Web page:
Kingston DDR3 ValueRAM Server Memory
Kingston ValueRAM Server Premier memory modules are manufactured using a locked bill of materials (BOM), which is important to customers who use or build white box systems and require the brand and revision of the DRAM to always be the same. Kingston can fully control the BOM (down to the chip die revision), and this is critical in server systems requiring maximum stability and uptime.
Networking products, medical equipment, database servers, high-performance computing, video-on-demand servers, and web servers are examples of industries that require Server Premier memory.
As you can see by looking at the picture of one of the sticks, Kingston is using SK-Hynix memory modules to populate the PCBs.
For our test platform, we will use the ASRock 2U12L6SC-2TS6 Server, which we reviewed last month.
Again, we have the Intel Xeon 2697 V2 CPUs running, giving us 24 cores and 48 threads to run our tests with. The only difference in this test platform is the new Kingston KVR-16R11S4/8HA DDR3 1600MHz ValueRAM Server Memory.
This is how CPUz sees these memory modules; it shows the speed and timings of this kit. These speeds and timings are standard for server memory, so there's nothing fancy here.
AIDA64 memory bandwidth benchmarks (Memory Read, Memory Write, and Memory Copy) measure the maximum achievable memory data transfer bandwidth.
Using AIDA64, we get our first look at what these memory kits can do. This shows good performance for these kits. All results are fairly close to the other kits we use.
LinX 0.6.4 is a CPU benchmark that measures floating-point operations per second and is used to compare CPU performance; it is also a very good stress test to run.
Running LinX shows results a little below compared to some of our other tests, which usually range in the 120 GFlops speeds.
wPrime is a leading multithreaded benchmark for x86 processors that tests your processor performance. This is a great test to use to rate the system speed; it also works as a stress test to see how well the system cooling is performing.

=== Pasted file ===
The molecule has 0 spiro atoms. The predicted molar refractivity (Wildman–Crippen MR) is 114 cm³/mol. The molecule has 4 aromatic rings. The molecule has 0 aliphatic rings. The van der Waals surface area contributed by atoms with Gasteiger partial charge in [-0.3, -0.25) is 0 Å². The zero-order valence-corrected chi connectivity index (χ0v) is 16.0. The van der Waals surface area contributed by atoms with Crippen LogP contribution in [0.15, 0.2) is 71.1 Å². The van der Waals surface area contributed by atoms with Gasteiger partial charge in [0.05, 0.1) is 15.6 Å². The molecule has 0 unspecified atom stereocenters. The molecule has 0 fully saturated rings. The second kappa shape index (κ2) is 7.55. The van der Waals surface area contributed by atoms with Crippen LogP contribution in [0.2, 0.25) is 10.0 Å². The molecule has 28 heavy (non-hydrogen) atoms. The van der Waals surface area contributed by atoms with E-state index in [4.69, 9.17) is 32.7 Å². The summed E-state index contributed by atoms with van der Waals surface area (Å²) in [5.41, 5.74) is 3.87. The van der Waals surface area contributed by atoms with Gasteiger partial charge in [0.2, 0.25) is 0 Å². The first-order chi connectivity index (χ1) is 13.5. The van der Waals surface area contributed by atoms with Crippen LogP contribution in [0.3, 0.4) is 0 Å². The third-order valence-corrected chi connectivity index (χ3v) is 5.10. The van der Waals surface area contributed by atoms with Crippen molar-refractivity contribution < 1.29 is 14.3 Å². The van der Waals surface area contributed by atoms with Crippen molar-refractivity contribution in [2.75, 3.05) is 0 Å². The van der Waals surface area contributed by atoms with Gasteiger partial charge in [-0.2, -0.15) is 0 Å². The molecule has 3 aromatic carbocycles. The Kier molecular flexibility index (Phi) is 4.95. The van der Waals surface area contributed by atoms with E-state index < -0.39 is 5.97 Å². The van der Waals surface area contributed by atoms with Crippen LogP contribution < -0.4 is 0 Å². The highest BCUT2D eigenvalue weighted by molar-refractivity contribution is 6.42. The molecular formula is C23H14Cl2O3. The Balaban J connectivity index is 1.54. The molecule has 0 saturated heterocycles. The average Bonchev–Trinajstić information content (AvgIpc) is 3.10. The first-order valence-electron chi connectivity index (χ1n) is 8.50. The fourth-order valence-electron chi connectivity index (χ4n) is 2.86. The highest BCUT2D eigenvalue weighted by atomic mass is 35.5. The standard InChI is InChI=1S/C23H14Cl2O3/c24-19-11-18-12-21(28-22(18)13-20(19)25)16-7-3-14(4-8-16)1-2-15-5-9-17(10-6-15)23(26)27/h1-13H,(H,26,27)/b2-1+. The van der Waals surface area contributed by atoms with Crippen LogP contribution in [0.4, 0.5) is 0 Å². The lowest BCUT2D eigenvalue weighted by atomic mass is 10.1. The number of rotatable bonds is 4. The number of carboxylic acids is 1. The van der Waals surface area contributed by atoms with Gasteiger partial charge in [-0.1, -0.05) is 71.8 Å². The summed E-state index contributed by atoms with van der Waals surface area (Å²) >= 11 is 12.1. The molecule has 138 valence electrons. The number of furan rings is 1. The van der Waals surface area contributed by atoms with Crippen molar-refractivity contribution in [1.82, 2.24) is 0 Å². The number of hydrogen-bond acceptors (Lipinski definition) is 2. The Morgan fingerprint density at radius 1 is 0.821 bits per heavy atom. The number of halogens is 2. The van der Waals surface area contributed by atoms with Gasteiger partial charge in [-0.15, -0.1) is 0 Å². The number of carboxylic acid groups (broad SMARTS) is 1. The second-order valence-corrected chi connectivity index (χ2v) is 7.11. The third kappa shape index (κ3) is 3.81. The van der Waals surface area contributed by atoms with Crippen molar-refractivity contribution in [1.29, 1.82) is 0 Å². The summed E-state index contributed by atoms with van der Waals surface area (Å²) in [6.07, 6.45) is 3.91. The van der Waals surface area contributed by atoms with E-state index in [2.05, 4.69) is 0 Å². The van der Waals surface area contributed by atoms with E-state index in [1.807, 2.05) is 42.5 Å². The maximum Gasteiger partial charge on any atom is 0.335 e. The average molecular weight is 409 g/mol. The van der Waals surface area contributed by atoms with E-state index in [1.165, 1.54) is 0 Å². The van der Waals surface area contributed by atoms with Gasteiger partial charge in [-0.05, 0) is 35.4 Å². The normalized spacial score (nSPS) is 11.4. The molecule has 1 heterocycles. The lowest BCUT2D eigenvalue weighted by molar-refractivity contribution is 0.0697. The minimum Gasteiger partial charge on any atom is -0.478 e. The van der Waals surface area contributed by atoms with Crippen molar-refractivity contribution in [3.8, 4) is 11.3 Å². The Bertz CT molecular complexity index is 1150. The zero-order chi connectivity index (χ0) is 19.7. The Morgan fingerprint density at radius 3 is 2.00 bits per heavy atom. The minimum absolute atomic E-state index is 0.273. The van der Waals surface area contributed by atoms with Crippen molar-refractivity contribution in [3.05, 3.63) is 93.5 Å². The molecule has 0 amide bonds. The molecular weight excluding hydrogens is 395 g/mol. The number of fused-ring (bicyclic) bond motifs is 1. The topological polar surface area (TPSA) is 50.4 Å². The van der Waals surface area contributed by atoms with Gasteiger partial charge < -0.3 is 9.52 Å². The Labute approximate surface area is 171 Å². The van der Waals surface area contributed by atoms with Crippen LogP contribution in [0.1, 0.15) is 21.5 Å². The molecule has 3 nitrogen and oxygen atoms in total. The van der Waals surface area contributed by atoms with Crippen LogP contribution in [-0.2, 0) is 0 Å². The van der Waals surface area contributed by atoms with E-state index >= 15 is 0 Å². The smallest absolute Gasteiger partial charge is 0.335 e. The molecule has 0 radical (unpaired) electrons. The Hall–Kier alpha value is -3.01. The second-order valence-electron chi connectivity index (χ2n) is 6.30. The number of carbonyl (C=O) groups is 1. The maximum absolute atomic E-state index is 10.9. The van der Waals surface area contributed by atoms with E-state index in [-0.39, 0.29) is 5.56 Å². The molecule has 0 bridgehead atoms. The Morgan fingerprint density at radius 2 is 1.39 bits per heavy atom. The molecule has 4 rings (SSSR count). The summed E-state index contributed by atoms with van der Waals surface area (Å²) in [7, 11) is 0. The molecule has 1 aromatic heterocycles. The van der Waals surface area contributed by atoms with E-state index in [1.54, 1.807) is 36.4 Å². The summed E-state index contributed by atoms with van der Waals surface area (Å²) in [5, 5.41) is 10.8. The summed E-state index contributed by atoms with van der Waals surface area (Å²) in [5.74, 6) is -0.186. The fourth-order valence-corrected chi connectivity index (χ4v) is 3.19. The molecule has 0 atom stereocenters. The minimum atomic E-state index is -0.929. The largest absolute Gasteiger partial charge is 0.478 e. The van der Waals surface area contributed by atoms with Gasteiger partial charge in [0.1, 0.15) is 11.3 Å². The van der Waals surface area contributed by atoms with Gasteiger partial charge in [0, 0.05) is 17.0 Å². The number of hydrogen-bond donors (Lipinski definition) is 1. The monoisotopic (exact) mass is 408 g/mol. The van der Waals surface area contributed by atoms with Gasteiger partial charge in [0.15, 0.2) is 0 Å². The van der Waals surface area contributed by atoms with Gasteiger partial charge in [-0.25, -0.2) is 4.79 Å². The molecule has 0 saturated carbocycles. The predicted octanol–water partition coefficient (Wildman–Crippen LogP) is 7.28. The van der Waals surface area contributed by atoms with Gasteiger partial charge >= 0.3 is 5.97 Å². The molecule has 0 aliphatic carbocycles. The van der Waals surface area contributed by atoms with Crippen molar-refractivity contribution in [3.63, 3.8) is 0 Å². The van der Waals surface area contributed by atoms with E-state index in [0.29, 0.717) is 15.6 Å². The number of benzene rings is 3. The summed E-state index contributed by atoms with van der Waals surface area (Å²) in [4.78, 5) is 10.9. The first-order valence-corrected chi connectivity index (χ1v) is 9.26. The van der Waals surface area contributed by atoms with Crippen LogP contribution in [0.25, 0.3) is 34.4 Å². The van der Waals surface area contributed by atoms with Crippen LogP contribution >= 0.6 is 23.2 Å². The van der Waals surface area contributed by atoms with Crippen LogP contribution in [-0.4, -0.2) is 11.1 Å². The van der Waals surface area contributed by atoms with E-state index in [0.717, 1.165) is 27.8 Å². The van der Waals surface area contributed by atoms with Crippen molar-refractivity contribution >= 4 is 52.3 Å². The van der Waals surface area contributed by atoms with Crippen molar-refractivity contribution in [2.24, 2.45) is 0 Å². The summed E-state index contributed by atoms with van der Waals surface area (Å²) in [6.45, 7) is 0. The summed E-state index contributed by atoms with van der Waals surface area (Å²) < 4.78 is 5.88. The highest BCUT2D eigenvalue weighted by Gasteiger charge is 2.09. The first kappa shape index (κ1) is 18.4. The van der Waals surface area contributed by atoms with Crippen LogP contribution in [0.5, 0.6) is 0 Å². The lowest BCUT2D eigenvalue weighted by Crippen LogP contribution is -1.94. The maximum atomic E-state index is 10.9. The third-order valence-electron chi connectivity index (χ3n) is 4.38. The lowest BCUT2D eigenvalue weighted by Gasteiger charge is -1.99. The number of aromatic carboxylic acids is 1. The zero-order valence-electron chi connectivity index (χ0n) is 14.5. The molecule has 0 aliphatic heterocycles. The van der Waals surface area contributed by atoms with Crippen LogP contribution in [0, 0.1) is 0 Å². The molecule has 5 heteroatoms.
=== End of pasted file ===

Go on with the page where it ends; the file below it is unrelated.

wPrime is showing almost no difference compared to our other results.
We found that the Kingston KVR16R11S4/8HA ValueRAM Server memory is a drop-in replacement for your existing servers. If you want to expand the memory or if you are building new servers, these sticks will serve you very well.
PRICING: You can find the Kingston KVR16R11S4/8HA ValueRAM Server RAM for sale below. The prices listed are valid at the time of writing but can change at any time. Click the link to see the very latest pricing for the best deal.
United States: The Kingston KVR16R11S4/8HA ValueRAM Server RAM retails for $103.00 at Amazon.
- We at TweakTown openly invite the companies who provide us with review samples / who are mentioned or discussed to express their opinion of our content. If any company representative wishes to respond, we will publish the response here.
Latest News Posts
- Bungie committed to Destiny for long haul
- Mortal Kombat XI's story takes us back to the past
- Mortal Kombat XI gameplay is fluid, chaotic, and violent
- Anthem's Ranger class has a Destiny Titan-like bubble shield
- Nintendo Switch outsells PS4 2:1 in Japan
- Trident Z Royal DDR4-4000 16GB Memory Kit Review
- HP EX950 SSD Review - When you want the fastest
- Pcie M.2 NVMe (1100mb/s as storage, 400mb/s in os)
- DC: Aquaman Cinema Review
- ADATA SX8200 Pro 256GB NVMe SSD Review
- Ubisoft's Rainbow Six Siege Coming To Belong Gaming Arenas
- Sunless Skies Leaves Early Access
- Space Justice Now Available For iOS And Android Devices
- Forge an Epic Team of Heroes in Forged Fantasy, Now Available From Hothead Games
- Kingdom Hearts III 'Share Your Heart Out' Campaign Spreads Love Across Social Media